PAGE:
8 Ways to Keep the Happy in Your Holidays
by Melissa for grandparents.com
No one can deny that the meaning of the holidays can easily get lost during this frenetic time of year. All year, it feels as if we are moving ever faster to keep pace with technology and the daily changes in the world around us. Yet that pace only becomes magnified at the holidays. Parents are increasingly worried about “delivering the goods” by bringing home that must-have toy and not disappointing their children. Black Friday sales begin ever earlier (10 pm on the once-sacred Thanksgiving Day), with many deals leaked to generate mass consumerism.
I have to ask, “Isn’t there something missing?”
Thankfully, children’s joy emanates from the simplest pleasures, which is the antithesis of the commercial aspects of the season. The holidays are meant to be full of miracles, hope, and tradition. Those were the principles on which they began, and are the basis of the stories told generation after generation. Yet in the minds of many, the season has become more synonymous with traffic jams, endless searches for parking, and hordes of pushing and shoving shoppers. Saddest of all, parents are not feeling joy, but tremendous stress at the thought of disappointing children on that special day. This makes what should be a magical time into a competitive, aggravating experience. And that is NOT what the holidays are supposed to be about!
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For the children’s sake, it is imperative that we parents and grandparents set a good example and instill in them the meaning of the season. Done correctly, this WILL bring cheer to all! And the best news is that implementing these traditions costs little, and is a cinch to execute. All it takes is targeting the basics, and focusing on the simple aspects of celebrations that are most meaningful.Here are a few of my favorite holiday activities to do with children:
- Play holiday-themed music in the car and at home. Print out lyrics and get EVERYONE to sing along! This always puts us in the holiday spirit.
- Fill the house with homemade decorations. All children love to do arts and crafts, and what better theme than the holidays? Paper snowflakes, seasonal cutouts, and paper chains are a few of our favorites and make the house look festive and special.
- Make holiday-themed food. Kids LOVE baking, and devouring their concoctions. And sugar cookies have no religious denomination! They can be cut in any shape and size, and decorated in various colors to be enjoyed by all.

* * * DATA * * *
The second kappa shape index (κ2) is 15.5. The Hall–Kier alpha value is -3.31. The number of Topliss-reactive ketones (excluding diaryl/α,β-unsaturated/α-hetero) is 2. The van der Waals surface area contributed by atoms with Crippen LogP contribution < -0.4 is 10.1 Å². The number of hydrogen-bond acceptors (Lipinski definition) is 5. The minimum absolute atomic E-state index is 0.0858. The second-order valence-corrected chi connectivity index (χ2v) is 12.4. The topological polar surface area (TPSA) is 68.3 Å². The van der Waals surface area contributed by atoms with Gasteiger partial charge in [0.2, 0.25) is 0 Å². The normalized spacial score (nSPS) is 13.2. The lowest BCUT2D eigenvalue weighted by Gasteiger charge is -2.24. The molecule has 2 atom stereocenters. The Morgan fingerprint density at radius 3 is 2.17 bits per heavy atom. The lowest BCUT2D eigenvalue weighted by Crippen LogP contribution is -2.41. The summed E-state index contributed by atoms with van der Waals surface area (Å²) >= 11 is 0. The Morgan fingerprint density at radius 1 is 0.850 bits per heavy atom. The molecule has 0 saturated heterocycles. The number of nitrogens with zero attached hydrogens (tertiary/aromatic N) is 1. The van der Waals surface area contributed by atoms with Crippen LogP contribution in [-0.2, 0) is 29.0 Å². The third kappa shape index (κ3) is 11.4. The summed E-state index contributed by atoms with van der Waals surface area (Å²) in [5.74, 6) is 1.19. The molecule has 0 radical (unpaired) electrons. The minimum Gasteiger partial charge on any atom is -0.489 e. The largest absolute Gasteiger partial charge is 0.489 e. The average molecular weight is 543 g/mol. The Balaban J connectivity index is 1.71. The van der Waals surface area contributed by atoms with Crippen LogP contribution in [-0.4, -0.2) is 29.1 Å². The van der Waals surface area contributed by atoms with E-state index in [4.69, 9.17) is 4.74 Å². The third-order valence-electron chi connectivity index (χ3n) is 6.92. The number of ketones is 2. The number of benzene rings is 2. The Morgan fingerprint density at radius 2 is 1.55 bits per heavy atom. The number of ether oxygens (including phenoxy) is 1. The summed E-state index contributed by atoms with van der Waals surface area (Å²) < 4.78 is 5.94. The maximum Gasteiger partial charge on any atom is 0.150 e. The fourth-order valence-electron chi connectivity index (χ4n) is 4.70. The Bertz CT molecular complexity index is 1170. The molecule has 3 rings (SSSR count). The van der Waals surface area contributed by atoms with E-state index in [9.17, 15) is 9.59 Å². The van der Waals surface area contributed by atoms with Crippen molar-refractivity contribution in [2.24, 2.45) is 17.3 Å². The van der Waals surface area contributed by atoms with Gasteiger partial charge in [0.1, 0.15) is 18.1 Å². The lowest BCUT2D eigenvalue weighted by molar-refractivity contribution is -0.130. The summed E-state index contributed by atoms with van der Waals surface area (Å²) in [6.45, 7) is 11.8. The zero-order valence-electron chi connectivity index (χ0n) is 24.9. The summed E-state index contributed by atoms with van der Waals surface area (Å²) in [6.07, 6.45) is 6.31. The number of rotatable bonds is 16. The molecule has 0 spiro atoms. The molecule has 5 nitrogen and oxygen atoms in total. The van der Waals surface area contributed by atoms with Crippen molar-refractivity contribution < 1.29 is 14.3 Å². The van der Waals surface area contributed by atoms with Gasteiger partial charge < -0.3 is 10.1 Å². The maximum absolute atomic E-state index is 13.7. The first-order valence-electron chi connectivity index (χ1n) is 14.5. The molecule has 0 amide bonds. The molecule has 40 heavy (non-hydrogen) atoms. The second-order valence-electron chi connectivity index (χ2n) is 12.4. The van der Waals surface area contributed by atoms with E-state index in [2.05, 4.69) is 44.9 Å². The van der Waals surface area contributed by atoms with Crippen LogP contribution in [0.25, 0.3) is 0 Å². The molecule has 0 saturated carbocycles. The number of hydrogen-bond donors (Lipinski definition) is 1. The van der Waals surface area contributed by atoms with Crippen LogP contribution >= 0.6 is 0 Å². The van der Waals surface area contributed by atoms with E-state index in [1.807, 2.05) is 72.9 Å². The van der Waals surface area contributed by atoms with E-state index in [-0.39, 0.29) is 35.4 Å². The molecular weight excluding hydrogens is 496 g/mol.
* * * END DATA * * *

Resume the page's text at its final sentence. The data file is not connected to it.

- Make homemade gifts. Request that everyone in the family give one gift that is handmade and truly from the heart. This can include a drawing, a photo in a hand-decorated frame, a poem or story, a scrapbook, or any other homemade creation or inspiration.
- Make holiday cards. Share suggestions as a group, and create a special family message, poem, joke, or quote for the season. Then decorate each card with personal flair. Cards are the perfect way to spread joy to family and friends — especially those who live far away!
- Create an evening focused on your family’s culture. Eat traditional holiday foods, read holiday stories, and play traditional games. This will become something children look forward to year after year.
- Turn off the lights, and enjoy the glow of candles or tree lights. Go around the group and ask everyone to detail what they like most about the holiday, and to state their wish for the season.
- Give the gift of giving! Have the children go through their entire toy inventory and designate a pile to give away to those in need. Plus: Ask each child to choose one NEW gift to give to a less-fortunate family. Go with the children yourself to help drop off their gifts, and then volunteer with them, wrapping gifts or serving at a soup kitchen. The more children give to others, the less focused they will be on what they receive.
The holiday memories children will carry with them longest will be those of family togetherness, tradition, and giving to others. The holidays should be a reminder to us all that family matters and that we care about each other — with that group extending to all of humanity and those who are less fortunate. That human connection is much more powerful than material gifts, and will endure well past the season.